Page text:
Every five years since the 1997 handover, China’s president has come to Hong Kong to mark the anniversary and preside over the swearing-in of the city’s leader for a new term. This year, it’s Chinese president Xi Jinping’s turn, for what will be his first visit as leader to the former British colony—and one that comes after the major protests led by young people in 2014 calling for democracy.
As officials kept a strict lid on details in recent weeks, journalists embarked on a “guessing” game of sorts, calling up hotels (link in Chinese) frequented by the Communist Party leadership for clues that the visit was on—not that that was ever really in doubt. The visit has now been officially confirmed by China, and also by the Hong Kong government.
Hong Kong will now embark on a different guessing game: how successful local activists will be at performing acts of protest that could be embarrassing for Xi.
Protesters made their first move after the confirmation early Monday, shrouding in black cloth the Golden Bauhinia statue gifted by Beijing to mark the transfer of sovereignty in 1997. Leaders of the group included Joshua Wong, one of the founders of the new political party Demosisto, and fellow pro-democracy activist Tam Tak-chi.
“It’s not the time for celebration, it’s time for demonstration,” said Wong.
The reluctance to confirm the exact dates for the visit was likely aimed at curtailing protests like these, and to stop activists from voicing deepening worries about the erosion of civil liberties in the city. It’s not clear from the past that that’s a very effective strategy. In 2012, then president Hu Jintao’s three-day visit was only confirmed on June 24, yet hundreds of thousands still turned out for the July 1 demonstration that is just as much a part of the city’s commemorations as the annual fireworks.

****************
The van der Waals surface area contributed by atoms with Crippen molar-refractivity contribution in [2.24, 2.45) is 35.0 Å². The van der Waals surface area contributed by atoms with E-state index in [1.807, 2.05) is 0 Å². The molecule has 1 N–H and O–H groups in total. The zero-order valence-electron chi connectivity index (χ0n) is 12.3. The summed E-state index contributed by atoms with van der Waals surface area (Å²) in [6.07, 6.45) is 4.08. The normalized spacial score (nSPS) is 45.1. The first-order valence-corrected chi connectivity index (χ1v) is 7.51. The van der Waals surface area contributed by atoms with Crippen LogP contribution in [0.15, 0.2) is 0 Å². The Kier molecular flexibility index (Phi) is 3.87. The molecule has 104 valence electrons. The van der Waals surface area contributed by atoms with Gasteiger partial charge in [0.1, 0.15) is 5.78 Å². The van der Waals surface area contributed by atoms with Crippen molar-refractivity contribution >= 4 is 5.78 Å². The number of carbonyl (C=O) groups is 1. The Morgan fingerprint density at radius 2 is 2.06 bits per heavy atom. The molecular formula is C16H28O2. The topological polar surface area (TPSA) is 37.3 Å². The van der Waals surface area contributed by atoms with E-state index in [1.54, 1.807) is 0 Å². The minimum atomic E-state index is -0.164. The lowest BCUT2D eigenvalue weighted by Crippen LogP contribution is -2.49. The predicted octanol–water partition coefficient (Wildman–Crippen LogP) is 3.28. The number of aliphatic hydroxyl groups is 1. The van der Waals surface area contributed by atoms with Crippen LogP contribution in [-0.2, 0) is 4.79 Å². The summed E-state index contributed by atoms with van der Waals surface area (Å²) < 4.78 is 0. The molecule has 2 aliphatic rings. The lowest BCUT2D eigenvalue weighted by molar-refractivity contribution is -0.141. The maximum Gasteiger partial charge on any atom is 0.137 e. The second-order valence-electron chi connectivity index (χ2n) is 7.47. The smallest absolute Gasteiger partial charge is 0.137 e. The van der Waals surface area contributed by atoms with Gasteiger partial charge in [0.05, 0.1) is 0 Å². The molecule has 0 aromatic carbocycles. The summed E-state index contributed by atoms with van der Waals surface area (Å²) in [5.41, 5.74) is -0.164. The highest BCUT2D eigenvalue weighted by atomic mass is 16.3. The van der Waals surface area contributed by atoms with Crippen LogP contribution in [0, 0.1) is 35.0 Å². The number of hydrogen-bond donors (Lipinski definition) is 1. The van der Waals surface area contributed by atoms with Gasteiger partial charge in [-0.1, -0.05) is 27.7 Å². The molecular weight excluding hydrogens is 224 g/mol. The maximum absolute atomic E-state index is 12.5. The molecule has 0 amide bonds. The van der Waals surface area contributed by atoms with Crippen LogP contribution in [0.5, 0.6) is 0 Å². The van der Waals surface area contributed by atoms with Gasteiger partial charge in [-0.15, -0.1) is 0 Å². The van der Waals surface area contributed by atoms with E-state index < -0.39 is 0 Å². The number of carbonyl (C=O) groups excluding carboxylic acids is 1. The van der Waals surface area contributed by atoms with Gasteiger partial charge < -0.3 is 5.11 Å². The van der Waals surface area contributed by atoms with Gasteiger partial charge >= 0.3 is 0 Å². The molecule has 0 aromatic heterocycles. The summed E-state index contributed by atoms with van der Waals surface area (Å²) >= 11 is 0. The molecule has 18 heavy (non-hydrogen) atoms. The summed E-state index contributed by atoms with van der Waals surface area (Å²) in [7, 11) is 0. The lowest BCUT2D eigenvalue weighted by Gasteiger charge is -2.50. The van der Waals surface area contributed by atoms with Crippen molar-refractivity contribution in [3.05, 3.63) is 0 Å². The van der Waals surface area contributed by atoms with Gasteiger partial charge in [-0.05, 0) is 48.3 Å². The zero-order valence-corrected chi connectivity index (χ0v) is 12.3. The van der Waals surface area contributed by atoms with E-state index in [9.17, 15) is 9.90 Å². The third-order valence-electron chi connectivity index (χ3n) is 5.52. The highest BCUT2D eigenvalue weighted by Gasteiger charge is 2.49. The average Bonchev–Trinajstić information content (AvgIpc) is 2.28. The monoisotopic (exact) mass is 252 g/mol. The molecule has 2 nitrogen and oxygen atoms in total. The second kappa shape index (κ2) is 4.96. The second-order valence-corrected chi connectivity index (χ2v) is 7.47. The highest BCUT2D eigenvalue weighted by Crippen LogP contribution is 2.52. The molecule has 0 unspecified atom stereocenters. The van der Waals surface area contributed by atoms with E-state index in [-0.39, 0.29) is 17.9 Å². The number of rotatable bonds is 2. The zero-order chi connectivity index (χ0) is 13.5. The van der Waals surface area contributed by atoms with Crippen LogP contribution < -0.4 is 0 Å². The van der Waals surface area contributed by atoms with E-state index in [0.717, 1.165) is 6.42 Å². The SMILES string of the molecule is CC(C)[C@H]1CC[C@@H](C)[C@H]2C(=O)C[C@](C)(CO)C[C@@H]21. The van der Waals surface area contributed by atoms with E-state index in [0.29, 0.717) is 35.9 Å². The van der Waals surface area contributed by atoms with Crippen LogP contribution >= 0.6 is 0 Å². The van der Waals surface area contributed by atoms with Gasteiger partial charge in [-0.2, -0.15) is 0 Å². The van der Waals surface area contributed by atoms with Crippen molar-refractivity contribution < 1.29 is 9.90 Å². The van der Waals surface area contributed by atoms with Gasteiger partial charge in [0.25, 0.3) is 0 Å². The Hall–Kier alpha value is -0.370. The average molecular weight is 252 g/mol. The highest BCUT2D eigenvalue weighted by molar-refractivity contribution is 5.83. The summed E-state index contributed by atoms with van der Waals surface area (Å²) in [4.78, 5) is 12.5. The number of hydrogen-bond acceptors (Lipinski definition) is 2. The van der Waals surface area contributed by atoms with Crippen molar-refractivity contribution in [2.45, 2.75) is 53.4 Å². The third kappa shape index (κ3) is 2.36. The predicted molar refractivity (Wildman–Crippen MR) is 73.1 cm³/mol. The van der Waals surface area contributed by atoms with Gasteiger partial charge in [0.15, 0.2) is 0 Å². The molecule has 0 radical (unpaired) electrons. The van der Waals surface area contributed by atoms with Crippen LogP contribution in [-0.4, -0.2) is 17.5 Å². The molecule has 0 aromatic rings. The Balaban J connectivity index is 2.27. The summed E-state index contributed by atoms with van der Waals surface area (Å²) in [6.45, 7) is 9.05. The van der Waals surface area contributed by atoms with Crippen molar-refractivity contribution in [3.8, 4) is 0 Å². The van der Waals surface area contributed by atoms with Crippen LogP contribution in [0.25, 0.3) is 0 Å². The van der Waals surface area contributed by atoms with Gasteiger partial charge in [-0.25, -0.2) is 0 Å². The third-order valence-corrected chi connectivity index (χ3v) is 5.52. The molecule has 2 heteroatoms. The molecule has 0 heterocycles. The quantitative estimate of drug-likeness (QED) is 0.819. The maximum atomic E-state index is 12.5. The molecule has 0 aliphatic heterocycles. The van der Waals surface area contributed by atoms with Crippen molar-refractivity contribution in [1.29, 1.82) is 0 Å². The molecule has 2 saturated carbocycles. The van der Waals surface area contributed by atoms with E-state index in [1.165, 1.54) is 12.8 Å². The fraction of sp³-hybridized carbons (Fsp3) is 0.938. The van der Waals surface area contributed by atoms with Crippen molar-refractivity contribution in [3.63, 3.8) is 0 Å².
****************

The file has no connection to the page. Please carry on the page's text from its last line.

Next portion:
Tensions in Hong Kong were high ahead of that visit too, after people had taken to the streets over the death of an elderly and disabled labor activist on the mainland. And like Hu, Xi will come to city feeling the city’s deep discontent over a litany of very familiar problems. Here’s how the New York Times described the mood in 2012:
Fifteen years after the handover, Hong Kong faces a wide set of challenges, analysts say: property prices have soared to their highest levels since 1997; the gap between rich and poor, already the greatest in Asia, is at its highest level in four decades; air pollution continues to worsen; and no clear path has been presented to usher in a system to allow the public to directly elect leaders.
This year, however, parts of the park where the July 1 marchers usually gather before setting forth has been made off limits to them. And some 9,000 police officers—a third of the police force—are expected to fan across the city, keeping an eye out for imagery that activists will try to display in prominent places.
It’s not an easy task for the police: during the three-day visit, which could include the expected arrival of China’s Liaoning aircraft carrier, activists only really need a half-hour slot like they had on Monday morning to make a statement.
Read Quartz’s complete series on the 20th anniversary of the Hong Kong handover.